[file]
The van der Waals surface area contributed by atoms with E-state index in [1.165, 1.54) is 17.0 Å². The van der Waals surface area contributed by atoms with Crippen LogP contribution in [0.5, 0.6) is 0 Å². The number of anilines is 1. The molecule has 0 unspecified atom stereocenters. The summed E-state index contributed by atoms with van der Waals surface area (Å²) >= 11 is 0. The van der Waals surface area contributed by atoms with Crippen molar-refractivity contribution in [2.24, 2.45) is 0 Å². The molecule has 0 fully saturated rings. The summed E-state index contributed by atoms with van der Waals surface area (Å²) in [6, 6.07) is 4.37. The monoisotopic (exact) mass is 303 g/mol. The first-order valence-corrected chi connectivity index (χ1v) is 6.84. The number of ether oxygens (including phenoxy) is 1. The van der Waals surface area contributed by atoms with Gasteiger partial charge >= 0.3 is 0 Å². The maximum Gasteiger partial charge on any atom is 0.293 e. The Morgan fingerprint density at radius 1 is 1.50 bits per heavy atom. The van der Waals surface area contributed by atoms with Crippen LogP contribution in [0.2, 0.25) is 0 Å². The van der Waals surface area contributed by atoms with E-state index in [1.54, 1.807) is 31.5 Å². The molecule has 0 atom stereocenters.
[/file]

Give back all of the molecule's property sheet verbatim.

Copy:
The van der Waals surface area contributed by atoms with E-state index in [1.165, 1.54) is 17.0 Å². The van der Waals surface area contributed by atoms with Crippen LogP contribution in [0.5, 0.6) is 0 Å². The number of anilines is 1. The molecule has 0 unspecified atom stereocenters. The summed E-state index contributed by atoms with van der Waals surface area (Å²) >= 11 is 0. The van der Waals surface area contributed by atoms with Crippen molar-refractivity contribution in [2.24, 2.45) is 0 Å². The molecule has 0 fully saturated rings. The summed E-state index contributed by atoms with van der Waals surface area (Å²) in [6, 6.07) is 4.37. The monoisotopic (exact) mass is 303 g/mol. The first-order valence-corrected chi connectivity index (χ1v) is 6.84. The number of ether oxygens (including phenoxy) is 1. The van der Waals surface area contributed by atoms with Gasteiger partial charge >= 0.3 is 0 Å². The maximum Gasteiger partial charge on any atom is 0.293 e. The Morgan fingerprint density at radius 1 is 1.50 bits per heavy atom. The van der Waals surface area contributed by atoms with Crippen LogP contribution in [0.2, 0.25) is 0 Å². The van der Waals surface area contributed by atoms with E-state index in [1.54, 1.807) is 31.5 Å². The molecule has 0 atom stereocenters.